"They constantly use the words eccentric, eccentric, eccentric, weird. I am boring. I am boring!" he said.  
He had also been strongly criticised for making anti-Semitic comments.  
Mr Fischer was granted Icelandic citizenship in March 2005, after spending several months in detention in Japan.  
Bobby Fischer was a talented chess grandmaster once hailed as an American hero for breaking a Soviet dominance of the game that had lasted nearly 30 years.  
His defeat of Soviet champion Boris Spassky in 1972 in the "chess match of the century" established him at the top of the game, after a run of 20 consecutive tournament victories that is still hailed as the longest winning streak in world chess.  
But instead of capitalising on his win, he withdrew from competition and has rarely played at international level since.  
In recent years, he had been better known for his paranoia, obsessive behaviour and outrageous public statements, which all but overshadowed his undoubted brilliance.  
Volatile and impetuous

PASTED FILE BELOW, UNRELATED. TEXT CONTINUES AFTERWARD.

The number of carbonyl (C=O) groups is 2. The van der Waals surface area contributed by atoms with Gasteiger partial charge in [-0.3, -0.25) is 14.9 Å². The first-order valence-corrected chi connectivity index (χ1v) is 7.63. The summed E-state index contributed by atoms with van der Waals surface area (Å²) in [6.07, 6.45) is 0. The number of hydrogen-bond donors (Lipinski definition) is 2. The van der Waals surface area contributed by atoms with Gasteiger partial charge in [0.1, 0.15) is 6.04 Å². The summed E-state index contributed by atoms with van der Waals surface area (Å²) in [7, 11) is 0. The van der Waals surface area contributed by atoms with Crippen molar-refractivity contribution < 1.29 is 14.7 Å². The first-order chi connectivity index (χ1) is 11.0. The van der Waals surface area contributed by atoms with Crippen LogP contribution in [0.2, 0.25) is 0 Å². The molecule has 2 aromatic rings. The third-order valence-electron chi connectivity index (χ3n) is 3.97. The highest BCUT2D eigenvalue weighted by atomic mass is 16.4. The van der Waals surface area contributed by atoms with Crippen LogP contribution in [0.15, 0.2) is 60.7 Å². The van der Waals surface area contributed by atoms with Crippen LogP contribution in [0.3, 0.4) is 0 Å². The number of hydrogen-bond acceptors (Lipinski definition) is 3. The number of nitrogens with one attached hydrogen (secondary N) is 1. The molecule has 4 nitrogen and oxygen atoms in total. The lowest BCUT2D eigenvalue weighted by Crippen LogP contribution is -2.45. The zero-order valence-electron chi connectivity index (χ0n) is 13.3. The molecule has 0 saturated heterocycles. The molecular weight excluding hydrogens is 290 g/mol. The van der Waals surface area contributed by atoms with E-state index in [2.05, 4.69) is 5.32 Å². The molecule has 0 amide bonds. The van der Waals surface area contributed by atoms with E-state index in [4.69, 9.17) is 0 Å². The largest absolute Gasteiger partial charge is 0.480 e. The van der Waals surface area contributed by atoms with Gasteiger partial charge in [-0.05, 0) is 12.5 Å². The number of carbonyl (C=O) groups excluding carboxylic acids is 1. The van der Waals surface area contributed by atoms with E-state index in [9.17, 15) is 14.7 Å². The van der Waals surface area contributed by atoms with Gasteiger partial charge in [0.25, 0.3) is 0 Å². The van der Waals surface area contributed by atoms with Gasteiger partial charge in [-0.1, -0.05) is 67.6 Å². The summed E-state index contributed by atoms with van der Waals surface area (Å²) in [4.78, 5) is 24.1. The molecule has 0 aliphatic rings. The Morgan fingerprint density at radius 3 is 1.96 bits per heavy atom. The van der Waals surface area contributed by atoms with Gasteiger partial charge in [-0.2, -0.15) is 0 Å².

Bobby Fischer was a chess genius from the beginning, playing from the age of eight.  
He was US junior champion at 13 and open champion at 14, a title he won seven more times.  
He became a grandmaster at 15, but was already showing himself to be volatile and impetuous, often turning up late for or walking out of matches.  
His victory in 1972 was unexpected, as every world champion since World War II had been from the USSR, and seemed a foretaste of a promising career.  
But the man who once said that "all I want to do, ever, is play chess" played precious little of it at international level after he won the world championship in Reykjavik in 1972.  
Instead of capitalising on his win, Fischer withdrew from competition. Three years later, the World Chess Federation stripped him of his title for failing to defend it against Anatoly Karpov.  
Since then, apart from the Fischer-Spassky rematch in Yugoslavia in 1992 that provoked the wrath of the US government, America's greatest chess player made headlines for all the wrong reasons.  
Until Fischer was detained in July 2004 while trying to leave Japan with a revoked US passport, his whereabouts had often been a mystery.  
His reclusiveness, his anti-Semitic diatribes in radio interviews and - most unforgiveably for his fellow countrymen - his support for the 11 September 2001 attacks on the US all tarnished his legend.